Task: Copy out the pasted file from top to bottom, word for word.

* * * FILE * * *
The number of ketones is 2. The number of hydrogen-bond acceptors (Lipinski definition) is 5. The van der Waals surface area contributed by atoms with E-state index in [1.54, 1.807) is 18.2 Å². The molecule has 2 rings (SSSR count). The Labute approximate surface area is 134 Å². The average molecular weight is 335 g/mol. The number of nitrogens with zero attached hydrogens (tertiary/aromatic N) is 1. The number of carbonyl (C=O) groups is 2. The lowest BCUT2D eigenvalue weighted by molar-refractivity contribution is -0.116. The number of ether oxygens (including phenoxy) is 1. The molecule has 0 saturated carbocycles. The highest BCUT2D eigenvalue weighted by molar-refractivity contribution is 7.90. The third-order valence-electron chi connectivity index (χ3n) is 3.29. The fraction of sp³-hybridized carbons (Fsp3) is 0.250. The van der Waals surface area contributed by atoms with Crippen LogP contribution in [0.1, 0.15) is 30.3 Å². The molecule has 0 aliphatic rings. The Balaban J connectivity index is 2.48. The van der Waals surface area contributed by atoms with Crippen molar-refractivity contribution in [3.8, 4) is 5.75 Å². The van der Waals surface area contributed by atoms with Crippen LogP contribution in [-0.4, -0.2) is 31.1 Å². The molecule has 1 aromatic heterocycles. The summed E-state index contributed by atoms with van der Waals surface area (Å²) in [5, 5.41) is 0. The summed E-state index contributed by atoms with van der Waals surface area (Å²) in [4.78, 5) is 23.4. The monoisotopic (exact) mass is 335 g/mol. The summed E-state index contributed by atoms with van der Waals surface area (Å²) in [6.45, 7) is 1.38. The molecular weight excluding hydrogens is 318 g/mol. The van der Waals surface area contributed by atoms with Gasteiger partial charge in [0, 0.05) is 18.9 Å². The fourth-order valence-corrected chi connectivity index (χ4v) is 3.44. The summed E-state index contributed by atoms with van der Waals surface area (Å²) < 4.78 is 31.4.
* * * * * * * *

The number of ketones is 2. The number of hydrogen-bond acceptors (Lipinski definition) is 5. The van der Waals surface area contributed by atoms with E-state index in [1.54, 1.807) is 18.2 Å². The molecule has 2 rings (SSSR count). The Labute approximate surface area is 134 Å². The average molecular weight is 335 g/mol. The number of nitrogens with zero attached hydrogens (tertiary/aromatic N) is 1. The number of carbonyl (C=O) groups is 2. The lowest BCUT2D eigenvalue weighted by molar-refractivity contribution is -0.116. The number of ether oxygens (including phenoxy) is 1. The molecule has 0 saturated carbocycles. The highest BCUT2D eigenvalue weighted by molar-refractivity contribution is 7.90. The third-order valence-electron chi connectivity index (χ3n) is 3.29. The fraction of sp³-hybridized carbons (Fsp3) is 0.250. The van der Waals surface area contributed by atoms with Crippen LogP contribution in [0.1, 0.15) is 30.3 Å². The molecule has 0 aliphatic rings. The Balaban J connectivity index is 2.48. The van der Waals surface area contributed by atoms with Crippen molar-refractivity contribution in [3.8, 4) is 5.75 Å². The van der Waals surface area contributed by atoms with Crippen LogP contribution in [-0.4, -0.2) is 31.1 Å². The molecule has 1 aromatic heterocycles. The summed E-state index contributed by atoms with van der Waals surface area (Å²) in [5, 5.41) is 0. The summed E-state index contributed by atoms with van der Waals surface area (Å²) in [4.78, 5) is 23.4. The monoisotopic (exact) mass is 335 g/mol. The summed E-state index contributed by atoms with van der Waals surface area (Å²) in [6.45, 7) is 1.38. The molecular weight excluding hydrogens is 318 g/mol. The van der Waals surface area contributed by atoms with Gasteiger partial charge in [0, 0.05) is 18.9 Å². The fourth-order valence-corrected chi connectivity index (χ4v) is 3.44. The summed E-state index contributed by atoms with van der Waals surface area (Å²) < 4.78 is 31.4.